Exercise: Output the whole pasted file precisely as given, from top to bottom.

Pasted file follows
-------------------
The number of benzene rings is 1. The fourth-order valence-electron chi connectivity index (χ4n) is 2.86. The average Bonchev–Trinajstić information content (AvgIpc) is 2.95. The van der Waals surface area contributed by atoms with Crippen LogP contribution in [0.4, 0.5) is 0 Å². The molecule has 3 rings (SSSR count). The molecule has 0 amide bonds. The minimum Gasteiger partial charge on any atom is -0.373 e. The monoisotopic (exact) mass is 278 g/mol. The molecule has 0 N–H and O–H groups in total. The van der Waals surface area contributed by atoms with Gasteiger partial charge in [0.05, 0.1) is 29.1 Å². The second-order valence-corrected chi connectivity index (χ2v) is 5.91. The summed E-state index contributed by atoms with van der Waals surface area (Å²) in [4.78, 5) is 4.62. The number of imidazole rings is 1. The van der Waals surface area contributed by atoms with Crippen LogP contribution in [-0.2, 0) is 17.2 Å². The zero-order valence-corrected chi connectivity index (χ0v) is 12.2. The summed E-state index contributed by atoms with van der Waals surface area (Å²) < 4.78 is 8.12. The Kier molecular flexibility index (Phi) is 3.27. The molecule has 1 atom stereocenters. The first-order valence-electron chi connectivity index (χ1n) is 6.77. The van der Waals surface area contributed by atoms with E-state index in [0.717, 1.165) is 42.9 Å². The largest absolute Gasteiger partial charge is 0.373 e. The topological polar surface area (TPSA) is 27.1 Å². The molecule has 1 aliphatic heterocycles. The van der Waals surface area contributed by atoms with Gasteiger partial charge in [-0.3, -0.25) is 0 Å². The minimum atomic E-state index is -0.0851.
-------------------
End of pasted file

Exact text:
The number of benzene rings is 1. The fourth-order valence-electron chi connectivity index (χ4n) is 2.86. The average Bonchev–Trinajstić information content (AvgIpc) is 2.95. The van der Waals surface area contributed by atoms with Crippen LogP contribution in [0.4, 0.5) is 0 Å². The molecule has 3 rings (SSSR count). The molecule has 0 amide bonds. The minimum Gasteiger partial charge on any atom is -0.373 e. The monoisotopic (exact) mass is 278 g/mol. The molecule has 0 N–H and O–H groups in total. The van der Waals surface area contributed by atoms with Gasteiger partial charge in [0.05, 0.1) is 29.1 Å². The second-order valence-corrected chi connectivity index (χ2v) is 5.91. The summed E-state index contributed by atoms with van der Waals surface area (Å²) in [4.78, 5) is 4.62. The number of imidazole rings is 1. The van der Waals surface area contributed by atoms with Crippen LogP contribution in [-0.2, 0) is 17.2 Å². The zero-order valence-corrected chi connectivity index (χ0v) is 12.2. The summed E-state index contributed by atoms with van der Waals surface area (Å²) < 4.78 is 8.12. The Kier molecular flexibility index (Phi) is 3.27. The molecule has 1 atom stereocenters. The first-order valence-electron chi connectivity index (χ1n) is 6.77. The van der Waals surface area contributed by atoms with E-state index in [0.717, 1.165) is 42.9 Å². The largest absolute Gasteiger partial charge is 0.373 e. The topological polar surface area (TPSA) is 27.1 Å². The molecule has 1 aliphatic heterocycles. The van der Waals surface area contributed by atoms with Gasteiger partial charge in [-0.3, -0.25) is 0 Å². The minimum atomic E-state index is -0.0851.